Below are two figures from the Small Concert Hall model found in the Model Gallery for the Acoustics Module.

The figure to the left depicts the ray paths for a selected number of rays emitted from a source located on the small stage. The figure to the right depicts the energy response as measured in the center of the room. The dots represent the simulated ray response (5,000 rays are released) and the green and red curves represent decay curves based on simple Sabine-like estimates of the reverberation time T_{60}. The cyan curve is a so-called Schroeder integration of the energy response, yielding the energy-decay curve. All four agree well when the response is measured in the center of the room.

The path of acoustic rays from a source on a small stage.
The energy response measured in the room.

Left: Ray path for a selected number of rays emitted from a source located on a small stage. Right: The energy impulse response compared with two simple decay measures and the energy decay curve.

With the Ray Acoustics interface, the response can be measured at any point in the concert hall. The properties of absorbers and diffusers can be both frequency-dependent and angle-of-incidence dependent. Thus, the listening environment can be well described, analyzed, and optimized. The simple estimates are not accurate everywhere in a room and not for complex room geometries.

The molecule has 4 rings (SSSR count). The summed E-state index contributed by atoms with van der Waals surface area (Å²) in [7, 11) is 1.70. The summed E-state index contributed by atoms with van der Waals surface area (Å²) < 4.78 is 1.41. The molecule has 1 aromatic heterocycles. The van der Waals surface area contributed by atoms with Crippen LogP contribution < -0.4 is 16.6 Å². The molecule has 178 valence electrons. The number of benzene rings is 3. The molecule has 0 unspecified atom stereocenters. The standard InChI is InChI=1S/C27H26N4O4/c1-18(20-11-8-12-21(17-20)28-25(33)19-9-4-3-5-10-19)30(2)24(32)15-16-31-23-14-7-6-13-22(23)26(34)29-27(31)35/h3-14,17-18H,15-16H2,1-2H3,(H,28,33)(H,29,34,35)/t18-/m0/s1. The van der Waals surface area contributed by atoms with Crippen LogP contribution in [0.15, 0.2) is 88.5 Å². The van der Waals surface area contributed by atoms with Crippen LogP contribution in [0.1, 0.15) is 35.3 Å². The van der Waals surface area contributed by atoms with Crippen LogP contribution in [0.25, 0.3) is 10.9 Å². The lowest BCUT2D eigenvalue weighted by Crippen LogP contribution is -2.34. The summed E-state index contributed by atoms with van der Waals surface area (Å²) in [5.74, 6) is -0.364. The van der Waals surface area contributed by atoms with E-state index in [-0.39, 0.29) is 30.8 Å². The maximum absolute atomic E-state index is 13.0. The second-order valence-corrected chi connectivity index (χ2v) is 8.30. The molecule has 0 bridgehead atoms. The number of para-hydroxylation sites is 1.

High-Frequency Behavior with the Acoustic Diffusion Equation

The Acoustic Diffusion Equation interface solves a diffusion equation for the acoustic energy density distribution for room acoustics. The method is also sometimes referred to as energy finite elements. This method is an extension of the principles used to calculate the Sabine reverberation time in Equation 2. This particular interface is applicable for high-frequency acoustics when the acoustic fields are diffuse. The diffusion of the acoustic energy density depends on the mean free acoustic path and thus on the room geometry. Absorption may be applied at walls and a transmission loss may be applied when coupling rooms. Increased diffusion due to room fitting can be added. Material properties and sources may be specified in frequency bands.

Compared to a ray acoustics simulation, this interface does not include any phase information, direct sound, or early reflections. The interface supports stationary studies for modeling a steady-state sound energy or sound pressure level distribution. You can use a time-dependent study to determine energy decay curves and reverberation times. You can use an eigenvalue study to determine the reverberation time of coupled and uncoupled rooms. The eigenvalue is directly related to the exponential decay time and so the reverberation time.

We utilized all three study types in the One-Family House Acoustics model, which studies the acoustics in a single-family home with a noise source located in the living room.

A model illustrating the energy flux and SPL distribution in a home.
Energy flux and SPL distribution inside a two-story single-family house.

Further Reading

Check back on the COMSOL blog this spring for specific blog posts about the Acoustic Diffusion Equation and Ray Acoustics physics interfaces.

In the meantime, here is a list of suggested reading material:

  • H. Kuttruff, Room Acoustics, CRC Press, Fifth Edition, 2009.
  • A. D. Pierce, Acoustics, An Introduction to its Physical Principles and Applications, Acoustical Society of America, 1991.
  • ISO 3382 Standard, Measurement of room acoustic parameters.
  • M. R. Schroeder, New Method of Measuring Reverberation Time, J. Acoust. Soc. Am., 37 (1965).
  • M. R. Schroeder, Integrated-Impulse method measuring sound decay without using impulses, J. Acoust. Soc. Am., 66 (1979).